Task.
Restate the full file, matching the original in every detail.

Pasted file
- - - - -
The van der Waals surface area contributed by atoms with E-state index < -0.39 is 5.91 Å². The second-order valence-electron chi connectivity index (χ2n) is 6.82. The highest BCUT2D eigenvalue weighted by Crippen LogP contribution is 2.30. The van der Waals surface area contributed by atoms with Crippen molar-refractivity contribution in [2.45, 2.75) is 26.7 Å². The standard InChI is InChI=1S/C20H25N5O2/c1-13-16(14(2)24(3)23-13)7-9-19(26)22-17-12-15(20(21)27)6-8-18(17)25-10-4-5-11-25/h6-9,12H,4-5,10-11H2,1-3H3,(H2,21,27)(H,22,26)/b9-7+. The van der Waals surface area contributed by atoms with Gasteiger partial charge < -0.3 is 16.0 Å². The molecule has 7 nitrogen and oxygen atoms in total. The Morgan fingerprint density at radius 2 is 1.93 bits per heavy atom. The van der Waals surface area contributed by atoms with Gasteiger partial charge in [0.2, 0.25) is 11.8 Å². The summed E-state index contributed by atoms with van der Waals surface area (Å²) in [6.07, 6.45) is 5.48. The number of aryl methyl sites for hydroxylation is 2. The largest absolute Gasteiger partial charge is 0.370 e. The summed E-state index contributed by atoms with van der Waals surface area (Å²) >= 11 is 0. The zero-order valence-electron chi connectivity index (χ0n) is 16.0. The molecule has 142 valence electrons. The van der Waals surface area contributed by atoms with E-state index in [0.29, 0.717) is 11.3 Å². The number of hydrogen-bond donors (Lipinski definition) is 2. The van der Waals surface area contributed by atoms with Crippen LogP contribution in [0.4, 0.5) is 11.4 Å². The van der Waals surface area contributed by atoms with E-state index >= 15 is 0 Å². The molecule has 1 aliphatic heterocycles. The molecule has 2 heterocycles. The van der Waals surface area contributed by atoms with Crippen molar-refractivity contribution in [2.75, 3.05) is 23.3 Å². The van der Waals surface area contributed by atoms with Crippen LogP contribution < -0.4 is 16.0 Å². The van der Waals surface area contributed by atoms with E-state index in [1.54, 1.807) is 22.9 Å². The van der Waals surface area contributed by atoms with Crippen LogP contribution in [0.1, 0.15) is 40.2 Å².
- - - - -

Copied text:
The van der Waals surface area contributed by atoms with E-state index < -0.39 is 5.91 Å². The second-order valence-electron chi connectivity index (χ2n) is 6.82. The highest BCUT2D eigenvalue weighted by Crippen LogP contribution is 2.30. The van der Waals surface area contributed by atoms with Crippen molar-refractivity contribution in [2.45, 2.75) is 26.7 Å². The standard InChI is InChI=1S/C20H25N5O2/c1-13-16(14(2)24(3)23-13)7-9-19(26)22-17-12-15(20(21)27)6-8-18(17)25-10-4-5-11-25/h6-9,12H,4-5,10-11H2,1-3H3,(H2,21,27)(H,22,26)/b9-7+. The van der Waals surface area contributed by atoms with Gasteiger partial charge < -0.3 is 16.0 Å². The molecule has 7 nitrogen and oxygen atoms in total. The Morgan fingerprint density at radius 2 is 1.93 bits per heavy atom. The van der Waals surface area contributed by atoms with Gasteiger partial charge in [0.2, 0.25) is 11.8 Å². The summed E-state index contributed by atoms with van der Waals surface area (Å²) in [6.07, 6.45) is 5.48. The number of aryl methyl sites for hydroxylation is 2. The largest absolute Gasteiger partial charge is 0.370 e. The summed E-state index contributed by atoms with van der Waals surface area (Å²) >= 11 is 0. The zero-order valence-electron chi connectivity index (χ0n) is 16.0. The molecule has 142 valence electrons. The van der Waals surface area contributed by atoms with E-state index in [0.29, 0.717) is 11.3 Å². The number of hydrogen-bond donors (Lipinski definition) is 2. The van der Waals surface area contributed by atoms with Crippen LogP contribution in [0.4, 0.5) is 11.4 Å². The van der Waals surface area contributed by atoms with E-state index >= 15 is 0 Å². The molecule has 1 aliphatic heterocycles. The molecule has 2 heterocycles. The van der Waals surface area contributed by atoms with Crippen molar-refractivity contribution in [2.75, 3.05) is 23.3 Å². The van der Waals surface area contributed by atoms with Crippen LogP contribution < -0.4 is 16.0 Å². The van der Waals surface area contributed by atoms with E-state index in [1.54, 1.807) is 22.9 Å². The van der Waals surface area contributed by atoms with Crippen LogP contribution in [0.1, 0.15) is 40.2 Å².